Stopping White Clover Before It Spreads

White clover is a tough weed to control and once it takes root it can take over lawns, especially in conditions with heavy rainfall.

White clover is an indicator weed of low nitrogen.
White clover is an indicator weed of low nitrogen.

White clover is a common broadleaf weed, which is easy to identify with its broad flat leaves that grow in sets of three leaflets. Each leaflet is tear-shaped and the flowers of the clover are white with “spiky” petals. Clover is a perennial weed that grows close to the ground and has a tendency to spread across lawns, rather than remaining in one spot.

Lawns that are sparse are more susceptible to white clover. White clover is competitive in low-fertility sites, for example lawns, parks and golf courses, because it hosts rhizobacteria. Rhizobacteria is a microbial bacteria that promotes growth. White Clover uses this to fix atmospheric nitrogen into plant-available nitrogen. Times of year when there are larger amounts of rainfall is not only increasing turfgrass growth, but making a gateway for white clover to invade lawns.

Prevention and Treatment

The most effective method of keeping white clover out of lawns is to keep the grass lush and healthy. With a thick grass coverage, eliminating empty areas or patches, the space needed for white clover to germinate and spread is unavailable. When mowing, leaving lawns higher rather than short cropped grass, makes it so that light is unable to reach the seeds. white clover thrives in nitrogen-starved lawns. To use the clover to your advantage, clip the clover before it flowers and leave the clippings on your lawn, the clover provides great fertilization without further seeding.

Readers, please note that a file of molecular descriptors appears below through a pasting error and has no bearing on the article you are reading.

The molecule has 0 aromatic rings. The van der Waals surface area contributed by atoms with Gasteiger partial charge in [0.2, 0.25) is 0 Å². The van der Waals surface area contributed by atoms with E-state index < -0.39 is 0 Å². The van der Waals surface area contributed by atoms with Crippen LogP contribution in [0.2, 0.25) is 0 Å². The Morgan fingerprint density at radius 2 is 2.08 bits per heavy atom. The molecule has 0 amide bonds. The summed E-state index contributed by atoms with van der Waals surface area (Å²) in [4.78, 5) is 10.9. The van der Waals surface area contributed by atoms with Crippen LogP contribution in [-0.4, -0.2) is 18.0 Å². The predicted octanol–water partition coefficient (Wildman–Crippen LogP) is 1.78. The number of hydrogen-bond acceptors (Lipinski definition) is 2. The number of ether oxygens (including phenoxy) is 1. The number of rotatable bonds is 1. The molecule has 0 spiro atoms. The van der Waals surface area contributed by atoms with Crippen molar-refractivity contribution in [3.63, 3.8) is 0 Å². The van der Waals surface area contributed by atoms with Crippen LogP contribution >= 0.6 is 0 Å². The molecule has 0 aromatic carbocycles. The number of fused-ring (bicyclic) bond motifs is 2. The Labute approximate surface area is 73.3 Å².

A common way of removing white clover is by pulling the weeds by hand. The clover typically grows in clumps, which makes pulling easy. The clover does have a large root system, and as much as possible must be pulled out to prevent the clover from re-growing. While this gets more difficult as the clover spreads, it’s best to pull it up before the patches grow very large, then you can be sure that you are removing all of the plant and root rather than missing pieces that will sprout later.

Herbicide is a popular choice in killing white clover. Choosing an herbicide is important, because many products like non-selective herbicides kill any plant they come in contact with. Non-selective herbicides contain glyphosate, which is highly effective in killing White Clover and can be used for spot treatments, but will damage turfgrass around the treated spot.

Another problem that arises out of not choosing the right product is killing the entire plant. Many herbicides do not kill off the root system in mature clover plants. The most effective types are those that contain fluroxypyr, triclopyr or quinclorac and are in liquid form rather than granular. These are components found in systemic herbicides. These herbicides absorb throughout the plant and work well on perennial weeds because they spread to different areas of the plant, rather than just the application site.